SOLCER Rigs Are Up and Running
Post date: February 10, 2014
LCRI’s Smart Operation for a Low Carbon Energy Region (SOLCER) project is focusing on combining low carbon technologies into systems which include renewable energy supply to appropriate storage to efficient, reduced demand.
Over the last few months, each of the SOLCER work packages has been making strong progress, both with their research, and through developing and engaging with industry partners.
At the Centre for Solar Energy Research (CSER) in North Wales, the SOLCER team has been developing monolithically integrated solar photovoltaic (PV) cells, to achieve micro-module PV cells. A monolithically integrated PV cell consists of a number of layers that are mechanically and electrically connected. SOLCER staff from Glyndŵr and Swansea Universities are collaborating to test the efficiency and reliability of these modules, which will be used to demonstrate the potential for thin film PV technology within a smart grid system.
The SOLCER team have also installed test rigs at various sites around Wales based on the system led approach. In the Optic Centre in Glyndŵr University, the team has designed and installed a DC lead system, consisting of an existing solar panel PV wall, a DC electricity supply, a battery bank, and LED lighting. The team are now testing and analysing the best way to make energy savings within a DC system. Staff from SOLCER’s Work packages 1 and 2 have collaborated with an industry partner, Links Electrical, who have provided an onsite electrician to help develop and install this system, as well as create a database to monitor the results.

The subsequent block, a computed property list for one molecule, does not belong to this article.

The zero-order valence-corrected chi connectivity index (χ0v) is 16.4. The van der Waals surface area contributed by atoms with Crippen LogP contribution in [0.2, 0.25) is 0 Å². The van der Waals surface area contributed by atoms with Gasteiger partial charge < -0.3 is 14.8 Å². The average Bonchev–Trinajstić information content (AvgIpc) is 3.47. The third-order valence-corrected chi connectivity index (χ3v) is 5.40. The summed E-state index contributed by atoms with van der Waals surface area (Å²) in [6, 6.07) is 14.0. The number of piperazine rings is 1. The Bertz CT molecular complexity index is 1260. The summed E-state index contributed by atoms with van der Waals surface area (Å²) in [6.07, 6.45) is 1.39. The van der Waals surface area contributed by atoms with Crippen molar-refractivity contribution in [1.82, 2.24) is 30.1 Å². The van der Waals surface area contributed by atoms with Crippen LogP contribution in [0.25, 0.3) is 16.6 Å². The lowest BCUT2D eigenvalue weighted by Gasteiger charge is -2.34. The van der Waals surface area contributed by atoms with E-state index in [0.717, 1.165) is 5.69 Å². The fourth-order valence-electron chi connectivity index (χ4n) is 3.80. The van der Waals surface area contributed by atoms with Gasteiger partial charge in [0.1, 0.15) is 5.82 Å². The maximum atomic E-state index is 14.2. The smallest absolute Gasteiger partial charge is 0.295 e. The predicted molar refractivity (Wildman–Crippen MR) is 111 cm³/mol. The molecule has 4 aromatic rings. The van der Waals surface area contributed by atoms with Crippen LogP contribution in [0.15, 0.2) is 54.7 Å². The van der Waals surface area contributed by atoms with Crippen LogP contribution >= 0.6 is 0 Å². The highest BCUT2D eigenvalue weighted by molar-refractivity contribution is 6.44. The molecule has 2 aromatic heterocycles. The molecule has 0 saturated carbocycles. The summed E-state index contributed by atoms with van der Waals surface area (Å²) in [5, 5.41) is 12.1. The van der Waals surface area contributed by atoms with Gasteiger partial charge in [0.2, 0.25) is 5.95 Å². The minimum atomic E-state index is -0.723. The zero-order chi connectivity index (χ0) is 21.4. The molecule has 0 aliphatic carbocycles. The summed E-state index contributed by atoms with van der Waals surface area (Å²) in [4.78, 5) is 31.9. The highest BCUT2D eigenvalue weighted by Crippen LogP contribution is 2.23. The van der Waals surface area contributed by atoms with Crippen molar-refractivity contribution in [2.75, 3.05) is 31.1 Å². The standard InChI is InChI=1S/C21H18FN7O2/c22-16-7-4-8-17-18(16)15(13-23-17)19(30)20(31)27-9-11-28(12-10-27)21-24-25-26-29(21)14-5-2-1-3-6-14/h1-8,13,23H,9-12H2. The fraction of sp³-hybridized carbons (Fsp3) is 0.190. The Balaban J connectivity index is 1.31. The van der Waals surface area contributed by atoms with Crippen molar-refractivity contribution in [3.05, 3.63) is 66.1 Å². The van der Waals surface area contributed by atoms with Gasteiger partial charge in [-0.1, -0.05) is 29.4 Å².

Work packages 2 and 4 have developed a test rig at the Welsh School of Architecture in Cardiff University. This system consists of a wind turbine and PV panels that connect up to a bank of batteries. These provide and store energy for LED tube lights, a Nettop PC, TV, fridge, desk lamp and laptop charger in an office in the Bute building. The battery bank is charged by 100% renewable energy, and meters have been installed at all interconnections to monitor performance.
LCRI’s Hydrogen project uses electrolysers to separate water into Hydrogen and Oxygen. The SOLCER team have constructed 2 electrolyser rigs at the Hydrogen centre in Baglan. One is fed by a DC current from a standard solar PV array, and the other is fed by an AC current. Additional tests are being undertaken at the Baglan site, looking at hydrogen compression and gas storage systems, fuel cells, and an alternative electrolyser system. The team is also working with an industry partner, ITM Power, on the development of a prototype electrolyser.
Jo Patterson, SOLCER’s Project Manager said “These are just a few examples of the exciting work being carried out by the SOLCER team. It is fantastic opportunity to be able to combine the technologies and research developed by the LCRI projects so far and by monitoring the performance of the systems we aim to optimise the use of the energy generated from renewables by storing and using it as efficiently as possible to reduce costs and emissions.”